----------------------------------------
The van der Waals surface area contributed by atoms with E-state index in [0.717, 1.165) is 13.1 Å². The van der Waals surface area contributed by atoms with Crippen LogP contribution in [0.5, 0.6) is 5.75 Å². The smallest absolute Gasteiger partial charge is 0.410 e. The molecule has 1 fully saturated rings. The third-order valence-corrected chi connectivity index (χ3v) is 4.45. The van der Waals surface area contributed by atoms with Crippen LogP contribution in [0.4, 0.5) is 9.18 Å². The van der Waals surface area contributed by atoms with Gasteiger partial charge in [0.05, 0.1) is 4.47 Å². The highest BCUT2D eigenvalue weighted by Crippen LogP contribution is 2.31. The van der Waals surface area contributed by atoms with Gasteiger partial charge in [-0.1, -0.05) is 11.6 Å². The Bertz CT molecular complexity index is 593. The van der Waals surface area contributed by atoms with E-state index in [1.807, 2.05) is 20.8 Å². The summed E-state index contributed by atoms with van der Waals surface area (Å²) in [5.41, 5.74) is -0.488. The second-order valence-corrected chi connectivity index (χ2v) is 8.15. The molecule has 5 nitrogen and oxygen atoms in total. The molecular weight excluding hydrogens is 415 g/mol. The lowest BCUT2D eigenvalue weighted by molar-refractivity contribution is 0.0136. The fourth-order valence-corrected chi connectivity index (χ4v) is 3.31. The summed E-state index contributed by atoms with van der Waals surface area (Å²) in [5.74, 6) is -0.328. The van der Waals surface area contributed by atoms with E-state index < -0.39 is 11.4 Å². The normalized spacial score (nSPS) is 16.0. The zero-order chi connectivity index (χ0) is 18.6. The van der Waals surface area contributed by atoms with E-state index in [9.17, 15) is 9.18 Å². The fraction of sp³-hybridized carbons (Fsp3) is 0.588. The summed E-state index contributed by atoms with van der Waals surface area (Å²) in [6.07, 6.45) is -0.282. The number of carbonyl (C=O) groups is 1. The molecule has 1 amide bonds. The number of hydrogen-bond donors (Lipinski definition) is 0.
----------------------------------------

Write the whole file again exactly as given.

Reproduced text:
The van der Waals surface area contributed by atoms with E-state index in [0.717, 1.165) is 13.1 Å². The van der Waals surface area contributed by atoms with Crippen LogP contribution in [0.5, 0.6) is 5.75 Å². The smallest absolute Gasteiger partial charge is 0.410 e. The molecule has 1 fully saturated rings. The third-order valence-corrected chi connectivity index (χ3v) is 4.45. The van der Waals surface area contributed by atoms with Crippen LogP contribution in [0.4, 0.5) is 9.18 Å². The van der Waals surface area contributed by atoms with Gasteiger partial charge in [0.05, 0.1) is 4.47 Å². The highest BCUT2D eigenvalue weighted by Crippen LogP contribution is 2.31. The van der Waals surface area contributed by atoms with Gasteiger partial charge in [-0.1, -0.05) is 11.6 Å². The Bertz CT molecular complexity index is 593. The van der Waals surface area contributed by atoms with E-state index in [1.807, 2.05) is 20.8 Å². The summed E-state index contributed by atoms with van der Waals surface area (Å²) in [5.41, 5.74) is -0.488. The second-order valence-corrected chi connectivity index (χ2v) is 8.15. The molecule has 5 nitrogen and oxygen atoms in total. The molecular weight excluding hydrogens is 415 g/mol. The lowest BCUT2D eigenvalue weighted by molar-refractivity contribution is 0.0136. The fourth-order valence-corrected chi connectivity index (χ4v) is 3.31. The summed E-state index contributed by atoms with van der Waals surface area (Å²) in [5.74, 6) is -0.328. The van der Waals surface area contributed by atoms with E-state index < -0.39 is 11.4 Å². The normalized spacial score (nSPS) is 16.0. The zero-order chi connectivity index (χ0) is 18.6. The van der Waals surface area contributed by atoms with E-state index in [9.17, 15) is 9.18 Å². The fraction of sp³-hybridized carbons (Fsp3) is 0.588. The summed E-state index contributed by atoms with van der Waals surface area (Å²) in [6.07, 6.45) is -0.282. The number of carbonyl (C=O) groups is 1. The molecule has 1 amide bonds. The number of hydrogen-bond donors (Lipinski definition) is 0.